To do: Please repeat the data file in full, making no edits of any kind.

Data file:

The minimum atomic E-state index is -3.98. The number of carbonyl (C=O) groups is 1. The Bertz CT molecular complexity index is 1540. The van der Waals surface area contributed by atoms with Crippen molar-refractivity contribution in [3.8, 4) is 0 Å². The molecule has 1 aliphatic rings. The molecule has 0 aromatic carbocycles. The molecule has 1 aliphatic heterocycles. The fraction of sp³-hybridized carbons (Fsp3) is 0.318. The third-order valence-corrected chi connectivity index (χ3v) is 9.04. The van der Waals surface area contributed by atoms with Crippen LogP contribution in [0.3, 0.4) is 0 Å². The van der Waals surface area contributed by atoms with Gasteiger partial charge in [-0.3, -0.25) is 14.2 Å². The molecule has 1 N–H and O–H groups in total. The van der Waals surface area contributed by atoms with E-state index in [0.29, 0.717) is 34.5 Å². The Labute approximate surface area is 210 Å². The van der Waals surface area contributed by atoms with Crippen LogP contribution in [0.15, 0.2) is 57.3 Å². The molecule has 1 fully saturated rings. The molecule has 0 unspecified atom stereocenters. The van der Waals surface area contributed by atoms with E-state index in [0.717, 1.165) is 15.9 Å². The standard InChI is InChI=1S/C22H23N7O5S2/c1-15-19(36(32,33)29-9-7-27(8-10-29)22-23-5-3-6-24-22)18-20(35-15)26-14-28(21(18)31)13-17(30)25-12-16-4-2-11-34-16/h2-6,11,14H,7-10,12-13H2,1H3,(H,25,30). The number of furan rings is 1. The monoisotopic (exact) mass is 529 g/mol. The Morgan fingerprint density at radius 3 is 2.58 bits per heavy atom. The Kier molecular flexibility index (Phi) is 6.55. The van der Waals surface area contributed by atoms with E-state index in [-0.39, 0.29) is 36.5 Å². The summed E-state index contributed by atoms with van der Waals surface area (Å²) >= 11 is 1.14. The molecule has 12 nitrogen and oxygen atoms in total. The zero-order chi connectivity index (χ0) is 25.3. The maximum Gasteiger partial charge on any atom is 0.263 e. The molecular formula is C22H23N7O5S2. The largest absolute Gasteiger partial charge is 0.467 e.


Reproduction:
The minimum atomic E-state index is -3.98. The number of carbonyl (C=O) groups is 1. The Bertz CT molecular complexity index is 1540. The van der Waals surface area contributed by atoms with Crippen molar-refractivity contribution in [3.8, 4) is 0 Å². The molecule has 1 aliphatic rings. The molecule has 0 aromatic carbocycles. The molecule has 1 aliphatic heterocycles. The fraction of sp³-hybridized carbons (Fsp3) is 0.318. The third-order valence-corrected chi connectivity index (χ3v) is 9.04. The van der Waals surface area contributed by atoms with Crippen LogP contribution in [0.3, 0.4) is 0 Å². The van der Waals surface area contributed by atoms with Gasteiger partial charge in [-0.3, -0.25) is 14.2 Å². The molecule has 1 N–H and O–H groups in total. The van der Waals surface area contributed by atoms with E-state index in [0.29, 0.717) is 34.5 Å². The Labute approximate surface area is 210 Å². The van der Waals surface area contributed by atoms with Crippen LogP contribution in [0.15, 0.2) is 57.3 Å². The molecule has 1 fully saturated rings. The molecule has 0 unspecified atom stereocenters. The van der Waals surface area contributed by atoms with E-state index in [0.717, 1.165) is 15.9 Å². The standard InChI is InChI=1S/C22H23N7O5S2/c1-15-19(36(32,33)29-9-7-27(8-10-29)22-23-5-3-6-24-22)18-20(35-15)26-14-28(21(18)31)13-17(30)25-12-16-4-2-11-34-16/h2-6,11,14H,7-10,12-13H2,1H3,(H,25,30). The number of furan rings is 1. The monoisotopic (exact) mass is 529 g/mol. The Morgan fingerprint density at radius 3 is 2.58 bits per heavy atom. The Kier molecular flexibility index (Phi) is 6.55. The van der Waals surface area contributed by atoms with E-state index in [-0.39, 0.29) is 36.5 Å². The summed E-state index contributed by atoms with van der Waals surface area (Å²) >= 11 is 1.14. The molecule has 12 nitrogen and oxygen atoms in total. The zero-order chi connectivity index (χ0) is 25.3. The maximum Gasteiger partial charge on any atom is 0.263 e. The molecular formula is C22H23N7O5S2. The largest absolute Gasteiger partial charge is 0.467 e.